Rugby footballer-turned-actor-turned-director Matt Nable directs Sam Worthington to one of his best performances in this Australian crime thriller.
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Australian National Rugby League footballer-turned-actor Matt Nable (best known for playing Ra’s al Ghul on The CW’s “Arrow”) makes his directorial debut with “Transfusion” (available in select theaters and on VOD beginning Friday, March 3). The promotional materials sold this Sam Worthington-starrer as an action flick, but I must assure y’all it’s far more “Animal Kingdom” as opposed to “Mad Max.”
Worthington stars as Ryan Logan, a Special Forces sniper who served alongside Johnny (Nable) in the Australian Defence Force. Both men have trouble adjusting to civilian life, but at least Ryan has the love of his wife Justine (Phoebe Tonkin) and son Billy (played in childhood by Gilbert Bradman and in adolescence by Edward Carmody) to help sustain him.
Tragedy befalls the Logan family. Teenage Billy has been in trouble to the point where the authorities have threatened to take him away from Ryan. This father will do whatever it takes to keep his son with him … even if he has to resort to engaging in criminal enterprise alongside Johnny.
“Transfusion,” which Nable also scripted, is a simple story told simply. There’s not a lot of action in the movie, but whatever bloodshed we get is capably captured, visceral enough and plenty jarring.
The performances of Worthington, Nable and Carmody carry the day. A lot of folks seem to enjoy ripping on Worthington, but more often than not I’ve found him to be a compelling screen presence. (For instance: Worthington was worlds better than the more respected bigger name Christian Bale in “Terminator: Salvation.”) Worthington does some of the best work of his career here. He’s capable in action, but really shines via his more emotional moments. Whether playing anger, love, sadness or some combination of all three, Worthington is never less than completely watchable. Nable alternates between charming and scary with great ease. Carmody embodies a prototypical sullen adolescent, but does so sensitively and is greatly aided by Nable’s writing.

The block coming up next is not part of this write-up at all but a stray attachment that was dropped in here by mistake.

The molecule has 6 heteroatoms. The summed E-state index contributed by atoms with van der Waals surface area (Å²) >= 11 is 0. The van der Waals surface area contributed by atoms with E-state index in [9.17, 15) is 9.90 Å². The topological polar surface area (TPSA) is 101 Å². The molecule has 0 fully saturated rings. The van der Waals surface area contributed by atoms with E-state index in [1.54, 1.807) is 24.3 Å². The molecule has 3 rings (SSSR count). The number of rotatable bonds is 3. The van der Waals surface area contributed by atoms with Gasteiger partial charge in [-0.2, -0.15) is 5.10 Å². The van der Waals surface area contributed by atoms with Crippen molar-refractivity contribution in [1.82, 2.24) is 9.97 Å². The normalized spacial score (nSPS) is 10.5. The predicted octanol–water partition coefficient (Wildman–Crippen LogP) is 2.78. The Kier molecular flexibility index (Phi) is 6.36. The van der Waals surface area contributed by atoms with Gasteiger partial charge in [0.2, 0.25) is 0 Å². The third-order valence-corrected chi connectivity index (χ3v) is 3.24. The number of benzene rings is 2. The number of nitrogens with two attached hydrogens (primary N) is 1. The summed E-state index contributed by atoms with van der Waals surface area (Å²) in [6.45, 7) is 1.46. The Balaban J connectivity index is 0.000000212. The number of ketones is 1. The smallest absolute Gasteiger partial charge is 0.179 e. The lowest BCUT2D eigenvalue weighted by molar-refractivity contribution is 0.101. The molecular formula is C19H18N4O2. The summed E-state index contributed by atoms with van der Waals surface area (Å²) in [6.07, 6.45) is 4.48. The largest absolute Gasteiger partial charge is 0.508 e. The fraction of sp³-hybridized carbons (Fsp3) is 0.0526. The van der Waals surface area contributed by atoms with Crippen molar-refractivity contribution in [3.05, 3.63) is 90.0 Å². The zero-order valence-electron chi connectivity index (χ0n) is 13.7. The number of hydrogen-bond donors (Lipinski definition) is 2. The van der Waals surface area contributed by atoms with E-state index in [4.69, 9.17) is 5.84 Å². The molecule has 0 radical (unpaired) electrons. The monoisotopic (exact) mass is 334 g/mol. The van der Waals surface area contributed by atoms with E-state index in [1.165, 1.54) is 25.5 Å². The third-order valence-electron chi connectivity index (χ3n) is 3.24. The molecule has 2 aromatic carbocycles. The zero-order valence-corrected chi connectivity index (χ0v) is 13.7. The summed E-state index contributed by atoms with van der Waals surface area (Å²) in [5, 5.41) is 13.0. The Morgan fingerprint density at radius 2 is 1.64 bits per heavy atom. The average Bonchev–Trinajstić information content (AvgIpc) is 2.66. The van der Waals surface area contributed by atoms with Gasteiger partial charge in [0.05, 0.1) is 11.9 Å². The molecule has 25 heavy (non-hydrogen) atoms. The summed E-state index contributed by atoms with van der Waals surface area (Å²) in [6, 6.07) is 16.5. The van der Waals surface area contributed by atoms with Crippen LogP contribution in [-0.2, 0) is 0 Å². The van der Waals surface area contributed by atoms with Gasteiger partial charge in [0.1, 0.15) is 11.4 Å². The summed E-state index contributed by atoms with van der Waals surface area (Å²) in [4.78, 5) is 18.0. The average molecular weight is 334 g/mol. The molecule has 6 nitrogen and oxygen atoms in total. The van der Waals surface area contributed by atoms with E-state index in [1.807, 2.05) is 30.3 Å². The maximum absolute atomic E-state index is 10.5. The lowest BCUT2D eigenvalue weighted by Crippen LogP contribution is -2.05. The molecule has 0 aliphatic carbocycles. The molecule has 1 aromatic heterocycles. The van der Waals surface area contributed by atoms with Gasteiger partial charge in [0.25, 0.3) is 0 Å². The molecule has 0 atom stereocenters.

Fans of Australian crime thrillers such as “Chopper,” the aforementioned “Animal Kingdom,” “Snowtown,” “The Dry” or “Nitram” will likely find plenty to glom on to with “Transfusion.” It isn’t the benchmark of this subgenre by any means, but it contains one of Worthington’s best performances and announces Nable as a director to watch.